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University Relations

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May 15, 2009
Contact: Brendan M. Lynch, University Relations, (785) 864-8855.

Graduation stories: The sky’s no limit for senior designing unmanned aerial vehicle

Emily Arnold

LAWRENCE — Emily Arnold has spent much of her undergraduate career at the University of Kansas researching and building a sophisticated unmanned aerial vehicle that will help scientists better understand dwindling ice sheets in Greenland and Antarctica.

The aerospace engineering major from Hillsboro will graduate this weekend with a 4.0 grade-point average in her field of study. Arnold is the longest-running undergraduate member of a subgroup designing the vehicle expressly for the KU-based Center for the Remote Sensing of Ice Sheets.

“For the last two years, I’ve been working with the structures and integration team,” Arnold said. “Our head designer will design a part, and I’ll help make it. So I’ve basically built the whole airplane at least structure-wise. And I’ve also helped with integration issues. Like when we have these two parts, how to we get them together?”

Arnold’s work was made possible by CReSIS’ $19 million grant from the National Science Foundation, which called on the Department of Aerospace Engineering to create an aerial platform to carry advanced ice-penetrating radar and other cutting-edge equipment.

The resulting aircraft — dubbed the “Meridian” — will begin flights this year high above Greenland and Antarctica with eight aerodynamic antennas slung beneath its wings to carry the sensors. The robot plane will soar through subzero conditions too dangerous for human pilots and recover data vital to scientists’ understanding of global warming, ice-sheet loss and the rise of ocean levels worldwide.

“I’ve earned an informal leadership role on the team,” Arnold said. “I’ve helped train new undergraduates that come and work.”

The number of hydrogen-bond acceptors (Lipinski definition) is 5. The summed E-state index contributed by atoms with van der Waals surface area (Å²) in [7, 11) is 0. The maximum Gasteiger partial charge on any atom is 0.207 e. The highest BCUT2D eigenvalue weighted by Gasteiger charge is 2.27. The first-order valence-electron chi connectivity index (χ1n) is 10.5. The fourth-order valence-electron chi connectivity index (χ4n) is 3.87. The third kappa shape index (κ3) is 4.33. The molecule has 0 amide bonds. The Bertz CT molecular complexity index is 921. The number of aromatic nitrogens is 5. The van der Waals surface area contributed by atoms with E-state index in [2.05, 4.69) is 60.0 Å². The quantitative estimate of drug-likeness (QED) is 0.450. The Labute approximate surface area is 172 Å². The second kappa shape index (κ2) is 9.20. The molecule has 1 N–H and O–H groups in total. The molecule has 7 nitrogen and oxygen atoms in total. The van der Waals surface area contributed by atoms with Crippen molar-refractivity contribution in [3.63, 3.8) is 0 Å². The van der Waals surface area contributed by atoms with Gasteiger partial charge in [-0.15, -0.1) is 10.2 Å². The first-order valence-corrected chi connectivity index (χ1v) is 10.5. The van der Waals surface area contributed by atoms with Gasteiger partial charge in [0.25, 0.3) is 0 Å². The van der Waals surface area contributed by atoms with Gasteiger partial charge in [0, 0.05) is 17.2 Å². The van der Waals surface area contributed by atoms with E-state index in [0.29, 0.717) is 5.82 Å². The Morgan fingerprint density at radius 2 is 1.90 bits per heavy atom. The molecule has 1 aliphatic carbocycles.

To be sure, Arnold’s dedication to the remote-controlled aircraft has won her respect from faculty and students, as well as the opportunity to continue her KU education in aerospace engineering as a doctoral student following her graduation.

“In my 11 years at the University of Kansas, I have mentored many dozen undergraduate research experiences,” said Richard Hale, associate professor of aerospace engineering. “The best of these students have always continued into graduate study, generally at the doctoral level. Emily ranks among the very best of those with whom I have worked. She will clearly succeed in graduate school and beyond.”

Arnold says that her gender within the world of engineering, a male-dominated discipline in the past, has not impeded her remarkable academic progress. Moreover, she sees an ever-increasing number of women aerospace engineers entering the field.

“It’s traditionally male, but as the years pass by it’s becoming more and more equal,” said the KU undergraduate. “I think there are four to six females in my class out of 30, so that’s not too bad. And next year when I’m in the graduate program, there are going to be four women pursuing doctorates, which is rather unusual. So it’s progressing more — probably not to equal — but at least to more of a presence of women.”

Beyond her KU work building aircraft for ice-sheet experts, Arnold now is designing a light sport airplane for a local company founded by a colleague from the Meridian project. The airplane may go into production within the next few years — perhaps creating 30 to 80 area jobs if manufacturing is regionally based, she estimated.

“A light sport aircraft is really a totally new category for the FAA,” said Arnold. “In my senior design class, one of the options you could design was an LSA. So I chose that since it seemed like the most appealing. I thought I could really go somewhere with my design. And in talking with people at KU and with the person who started the company, things just meshed together.”

Because of her drive and talent, those who have worked with Arnold on the Meridian see a great future for her as an aerospace engineer and entrepreneur.

“This young woman is one to watch,” said John Hunter, senior research assistant with the CReSIS/Meridian fabrication team. “I have seen that she is an extremely hard working, highly moral, highly responsible individual who is fun to work with.”

But Arnold, daughter of a social worker and editor of a small-town Kansas newspaper, said she always would keep in mind the support she has received along the way.

“This was really stepping out of where I came from,” she said. “KU is 10 times the size of my hometown. I had no idea what to expect. I was pretty successful academically in my hometown. But I thought, ‘Well, I’m competing against 45 other people, I don’t know what’s going to happen when I go to this big university.’ But stepping out really forces you to grow. The aerospace engineering department changed my life. Whatever you put in, the department gives back to you. I’ve really experienced that.”


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